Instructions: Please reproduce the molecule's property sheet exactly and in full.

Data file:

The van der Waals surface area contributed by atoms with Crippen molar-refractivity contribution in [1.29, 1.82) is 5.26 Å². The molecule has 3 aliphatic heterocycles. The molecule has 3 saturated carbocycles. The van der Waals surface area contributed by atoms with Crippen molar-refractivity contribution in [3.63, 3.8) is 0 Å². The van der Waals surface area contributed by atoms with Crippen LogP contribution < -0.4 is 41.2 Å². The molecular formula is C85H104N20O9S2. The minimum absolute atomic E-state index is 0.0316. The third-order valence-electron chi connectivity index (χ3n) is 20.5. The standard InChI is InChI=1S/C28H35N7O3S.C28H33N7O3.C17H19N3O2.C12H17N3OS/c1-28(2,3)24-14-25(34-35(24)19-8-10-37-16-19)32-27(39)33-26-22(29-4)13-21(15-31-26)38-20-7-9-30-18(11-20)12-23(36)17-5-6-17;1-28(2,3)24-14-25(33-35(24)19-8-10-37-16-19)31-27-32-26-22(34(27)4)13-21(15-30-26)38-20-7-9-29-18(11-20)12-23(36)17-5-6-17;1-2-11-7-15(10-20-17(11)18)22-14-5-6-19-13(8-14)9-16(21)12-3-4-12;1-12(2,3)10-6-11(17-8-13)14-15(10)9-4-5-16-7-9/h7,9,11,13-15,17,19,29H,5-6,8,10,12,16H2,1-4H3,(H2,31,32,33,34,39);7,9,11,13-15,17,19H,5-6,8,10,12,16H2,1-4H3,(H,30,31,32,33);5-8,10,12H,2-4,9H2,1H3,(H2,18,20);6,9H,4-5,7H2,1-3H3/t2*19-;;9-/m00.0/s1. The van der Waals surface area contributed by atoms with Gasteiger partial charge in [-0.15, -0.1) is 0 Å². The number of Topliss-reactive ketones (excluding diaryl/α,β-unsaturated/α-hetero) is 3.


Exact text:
The van der Waals surface area contributed by atoms with Crippen molar-refractivity contribution in [1.29, 1.82) is 5.26 Å². The molecule has 3 aliphatic heterocycles. The molecule has 3 saturated carbocycles. The van der Waals surface area contributed by atoms with Crippen molar-refractivity contribution in [3.63, 3.8) is 0 Å². The van der Waals surface area contributed by atoms with Crippen LogP contribution < -0.4 is 41.2 Å². The molecular formula is C85H104N20O9S2. The minimum absolute atomic E-state index is 0.0316. The third-order valence-electron chi connectivity index (χ3n) is 20.5. The standard InChI is InChI=1S/C28H35N7O3S.C28H33N7O3.C17H19N3O2.C12H17N3OS/c1-28(2,3)24-14-25(34-35(24)19-8-10-37-16-19)32-27(39)33-26-22(29-4)13-21(15-31-26)38-20-7-9-30-18(11-20)12-23(36)17-5-6-17;1-28(2,3)24-14-25(33-35(24)19-8-10-37-16-19)31-27-32-26-22(34(27)4)13-21(15-30-26)38-20-7-9-29-18(11-20)12-23(36)17-5-6-17;1-2-11-7-15(10-20-17(11)18)22-14-5-6-19-13(8-14)9-16(21)12-3-4-12;1-12(2,3)10-6-11(17-8-13)14-15(10)9-4-5-16-7-9/h7,9,11,13-15,17,19,29H,5-6,8,10,12,16H2,1-4H3,(H2,31,32,33,34,39);7,9,11,13-15,17,19H,5-6,8,10,12,16H2,1-4H3,(H,30,31,32,33);5-8,10,12H,2-4,9H2,1H3,(H2,18,20);6,9H,4-5,7H2,1-3H3/t2*19-;;9-/m00.0/s1. The van der Waals surface area contributed by atoms with Gasteiger partial charge in [-0.15, -0.1) is 0 Å². The number of Topliss-reactive ketones (excluding diaryl/α,β-unsaturated/α-hetero) is 3.